Evolution of a Coke Bottle

The Evolution of a Coke Bottle

Evolution of a Coke BottleThat Coke bottle in your hand started as a pile of sand. Ancient Egyptians came up with the glass recipe mixing sand with lime and soda, and current glass-making recipes typically use 80 percent silica mixed with 10 percent lime and 10 percent calcium oxide. Egyptians, however, lacked our advanced recycling methods and machinery that helps keep our earth greener and cleaner.

Sand to Bottle

To become a bottle, the sand mixture goes through a series of procedures, starting with the hot end processes where molten glass is shaped. Step one is enhancing the sand mixture with a dose of recycled glass along with various other components. These usually include ferric oxide, aluminum oxide, barium oxide, magnesia and sulfur trioxide.

 

Next up is the feeding the mixture into a flaming furnace, where temperatures can hit as high as 1675 degrees Fahrenheit. Once the mixture hits what is known as its plastic stage, a shearing blade cuts and shapes the glass into a cylinder shape known as a gob. The gobs go rolling down a ramp that feeds them into an individual section machine, aka an IS machine.

 

The IS machine is outfitted with anywhere from five to 20 sections that sport identical molds, resulting in five to 20 glass bottles all being produced simultaneously. Once the gobs are all in place, metal plungers press each gob into the individual molds, producing what is known as a parison. The parisons each ramble on over to one more mold, where they are blown into their final shape.

 

The final phases are annealing and the cold end processes. Annealing is an optional process that consists of reheating bottles to combat weak points created by uneven cooling rates. The cold end processes include inspection and packaging.

Bottles as Recycled Glass Products

Empty Coke bottles usually go into a catch-all type of recycling bin where they’re picked up and hauled to the recycling plant. If the recycling plant is stuck in the ancient Egyptian era, someone may have to manually sort out the glass, paper, plastics and all other contents by hand. More advanced plants used automated sorting machines that can not only divvy up the different types of recycling products, but can tell the difference between construction waste (C&D), manufacturer waste (MFR), and municipal solid waste (MSW).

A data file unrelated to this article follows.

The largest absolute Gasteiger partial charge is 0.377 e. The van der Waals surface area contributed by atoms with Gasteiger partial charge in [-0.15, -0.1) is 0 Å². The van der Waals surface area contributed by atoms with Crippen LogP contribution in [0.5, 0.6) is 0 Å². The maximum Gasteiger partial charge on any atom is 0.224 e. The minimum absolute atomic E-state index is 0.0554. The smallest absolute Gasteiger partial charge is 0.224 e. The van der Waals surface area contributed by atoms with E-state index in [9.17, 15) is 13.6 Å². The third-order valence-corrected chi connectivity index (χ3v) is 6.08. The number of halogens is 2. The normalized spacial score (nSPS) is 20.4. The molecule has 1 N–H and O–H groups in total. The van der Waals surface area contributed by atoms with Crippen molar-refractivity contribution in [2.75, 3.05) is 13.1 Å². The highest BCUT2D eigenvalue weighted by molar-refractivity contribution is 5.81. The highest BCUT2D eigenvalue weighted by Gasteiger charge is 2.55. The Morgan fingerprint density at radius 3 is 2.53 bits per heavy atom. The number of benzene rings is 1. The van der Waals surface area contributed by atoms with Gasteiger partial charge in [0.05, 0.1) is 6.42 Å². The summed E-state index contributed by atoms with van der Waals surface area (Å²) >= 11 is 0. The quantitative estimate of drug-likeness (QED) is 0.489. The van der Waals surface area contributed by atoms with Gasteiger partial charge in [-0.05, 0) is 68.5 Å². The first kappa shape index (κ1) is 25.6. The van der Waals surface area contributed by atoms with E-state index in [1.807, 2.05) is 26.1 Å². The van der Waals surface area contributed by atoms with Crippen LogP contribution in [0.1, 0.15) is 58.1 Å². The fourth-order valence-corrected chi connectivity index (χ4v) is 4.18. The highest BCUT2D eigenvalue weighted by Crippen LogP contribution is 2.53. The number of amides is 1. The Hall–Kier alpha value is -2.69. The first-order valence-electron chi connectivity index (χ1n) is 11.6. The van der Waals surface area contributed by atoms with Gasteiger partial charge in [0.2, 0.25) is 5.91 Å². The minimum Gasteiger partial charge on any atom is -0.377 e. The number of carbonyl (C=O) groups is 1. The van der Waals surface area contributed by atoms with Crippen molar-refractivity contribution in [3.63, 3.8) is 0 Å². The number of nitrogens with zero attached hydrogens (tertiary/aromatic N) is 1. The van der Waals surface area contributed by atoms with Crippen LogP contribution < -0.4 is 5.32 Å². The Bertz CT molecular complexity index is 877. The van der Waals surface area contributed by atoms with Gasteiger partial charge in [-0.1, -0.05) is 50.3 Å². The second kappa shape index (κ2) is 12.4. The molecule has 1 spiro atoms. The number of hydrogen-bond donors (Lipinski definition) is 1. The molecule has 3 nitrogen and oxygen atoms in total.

Such machines, like General Kinematics Multi-Stream Recycling Systems, can first divide the waste categories onto their appointed conveyer belts. They then employ high-tech screeners that can separate out recycled glass products and other items, along with a vibratory fines screen and an air classifier to ensure the right material gets to the right place.

 

The right place for recycled glass products is an area where they are crushed into a substance called cullet. The cullet makes its way to the bottle manufacturing plant, where it’s added to the sand mixture to take yet another round as part of a new Coke bottle. Thanks to the ability to retain its quality, glass can be crushed, melted and reshaped nearly indefinitely.

 

Image By Hariadhi [GFDL or CC-BY-SA-3.0-2.5-2.0-1.0], via Wikimedia Commons

Leave a Reply

XHTML: You can use these tags: <a href="" title=""> <abbr title=""> <acronym title=""> <b> <blockquote cite=""> <cite> <code> <del datetime=""> <em> <i> <q cite=""> <s> <strike> <strong>

Related GK News

general-kinematics-location

COVID-19: A Message from the President

UPDATE 4/2/2020: General Kinematics Corporation remains open. Following Governor Pritzker’s announcement that the “Shelter in Place” order will stay in effect through April 30th, General Kinematics offices continue to work from home while manufacturing remains open following strict social distancing guidelines. Orders remain on schedule, and Field Service remains available for equipment maintenance and installations. We […]

Read More
GK Lights

Don’t Let Downtime Leave You in the Dark

At General Kinematics, we know downtime can be scary – especially if you haven’t prepared for it. Most facility and operations managers think they’ll catch a problem in time, but for thousands of facilities, the frightening reality is they don’t.

Read More
STM SCREEN

Industry 4.0 and What It Means for Mining and Foundry

Technology is advancing in every industry, the way we — and our equipment — operate is always changing. With new advances in technology comes a bigger focus on how it can improve production, reduce downtime and safety hazards, and streamline costs in a variety of applications. As technology advances and applications in manufacturing and processing […]

Read More